The COVID Tracking Project is (nearly) gone. Can we see clearly now?

One evening in early March of last year, Alexis C. Madrigal and Robinson Meyer, colleagues at The Atlantic, set out to answer a simple question: how many people had been tested for the coronavirus in the US so far? The answer, it turned out, was actually quite complicated: in the absence of data from the Centers for Disease Control and Prevention, it was hard to tell whether low reported case rates to that point reflected low incidence or low testing. Madrigal and Meyer sent a form email to health officials in every state; they soon found out that the answer was the latter, and that the federal government did not have a handle on the numbers. As Emily Sohn reported for CJR, Jeff Hammerbacher—a data scientist who had been working to track the same information, and who knew Madrigal from college—saw their work and reached out. They teamed up, and soon, the COVID Tracking Project was born. It was meant, initially, as a short-term gap-filler. “Every day,” Erin Kissane, its managing editor, told Sohn in late March, “we hope the CDC will put us out of business.” But the days went by, and the CDC did not, leaving the Tracking Project’s collective of journalists and tech folk to serve, in their own words, as “a de facto source of pandemic data for the United States.” The Atlantic agreed to host the project; its team grew to include hundreds of volunteers, and the project’s founders solicited philanthropic donations to pay some of them. “It just got really complex,” Madrigal told... Continue reading at 'Columbia Journalism Review'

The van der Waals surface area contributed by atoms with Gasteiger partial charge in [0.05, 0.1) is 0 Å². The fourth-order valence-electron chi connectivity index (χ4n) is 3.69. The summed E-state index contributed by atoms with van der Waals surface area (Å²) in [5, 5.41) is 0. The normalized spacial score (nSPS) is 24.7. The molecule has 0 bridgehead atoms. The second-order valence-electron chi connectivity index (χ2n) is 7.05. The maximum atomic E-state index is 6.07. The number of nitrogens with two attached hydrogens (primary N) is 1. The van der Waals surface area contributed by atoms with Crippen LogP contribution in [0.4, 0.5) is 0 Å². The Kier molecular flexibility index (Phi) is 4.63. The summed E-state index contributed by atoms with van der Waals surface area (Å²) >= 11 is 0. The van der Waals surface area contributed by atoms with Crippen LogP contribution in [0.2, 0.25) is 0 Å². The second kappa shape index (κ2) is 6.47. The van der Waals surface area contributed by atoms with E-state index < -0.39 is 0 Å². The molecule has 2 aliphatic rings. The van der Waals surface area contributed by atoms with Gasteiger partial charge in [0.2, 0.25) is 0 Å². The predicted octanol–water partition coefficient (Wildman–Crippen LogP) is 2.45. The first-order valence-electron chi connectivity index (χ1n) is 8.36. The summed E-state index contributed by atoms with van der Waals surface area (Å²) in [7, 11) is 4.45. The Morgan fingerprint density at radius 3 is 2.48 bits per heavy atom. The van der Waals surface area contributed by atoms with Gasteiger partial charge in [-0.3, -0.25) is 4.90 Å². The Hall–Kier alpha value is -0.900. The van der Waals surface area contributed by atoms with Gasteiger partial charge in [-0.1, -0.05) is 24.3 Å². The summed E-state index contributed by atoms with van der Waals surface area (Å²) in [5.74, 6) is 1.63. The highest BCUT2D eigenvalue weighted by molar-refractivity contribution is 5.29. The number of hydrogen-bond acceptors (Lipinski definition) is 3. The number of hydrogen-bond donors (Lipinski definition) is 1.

[ Columbia Journalism Review | 2021-03-17 12:29:53 UTC ]
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